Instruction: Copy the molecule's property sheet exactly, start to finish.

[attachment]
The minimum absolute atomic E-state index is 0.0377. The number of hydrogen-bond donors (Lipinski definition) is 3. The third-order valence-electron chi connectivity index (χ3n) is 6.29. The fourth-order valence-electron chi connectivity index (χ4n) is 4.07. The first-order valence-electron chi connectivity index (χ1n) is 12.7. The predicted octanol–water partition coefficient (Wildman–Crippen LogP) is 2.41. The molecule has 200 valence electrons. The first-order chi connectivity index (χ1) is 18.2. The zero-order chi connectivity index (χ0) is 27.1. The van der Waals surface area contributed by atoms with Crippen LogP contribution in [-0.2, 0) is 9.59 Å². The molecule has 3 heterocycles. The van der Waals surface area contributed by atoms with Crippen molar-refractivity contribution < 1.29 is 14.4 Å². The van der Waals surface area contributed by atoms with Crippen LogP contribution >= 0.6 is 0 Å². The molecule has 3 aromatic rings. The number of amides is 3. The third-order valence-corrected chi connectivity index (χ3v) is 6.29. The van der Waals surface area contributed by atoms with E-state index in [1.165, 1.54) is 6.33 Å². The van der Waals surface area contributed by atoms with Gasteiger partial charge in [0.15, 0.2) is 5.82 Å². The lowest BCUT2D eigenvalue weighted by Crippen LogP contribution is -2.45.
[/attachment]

The minimum absolute atomic E-state index is 0.0377. The number of hydrogen-bond donors (Lipinski definition) is 3. The third-order valence-electron chi connectivity index (χ3n) is 6.29. The fourth-order valence-electron chi connectivity index (χ4n) is 4.07. The first-order valence-electron chi connectivity index (χ1n) is 12.7. The predicted octanol–water partition coefficient (Wildman–Crippen LogP) is 2.41. The molecule has 200 valence electrons. The first-order chi connectivity index (χ1) is 18.2. The zero-order chi connectivity index (χ0) is 27.1. The van der Waals surface area contributed by atoms with Crippen LogP contribution in [-0.2, 0) is 9.59 Å². The molecule has 3 heterocycles. The van der Waals surface area contributed by atoms with Crippen molar-refractivity contribution < 1.29 is 14.4 Å². The van der Waals surface area contributed by atoms with Crippen LogP contribution >= 0.6 is 0 Å². The molecule has 3 aromatic rings. The number of amides is 3. The third-order valence-corrected chi connectivity index (χ3v) is 6.29. The van der Waals surface area contributed by atoms with E-state index in [1.165, 1.54) is 6.33 Å². The van der Waals surface area contributed by atoms with Gasteiger partial charge in [0.15, 0.2) is 5.82 Å². The lowest BCUT2D eigenvalue weighted by Crippen LogP contribution is -2.45.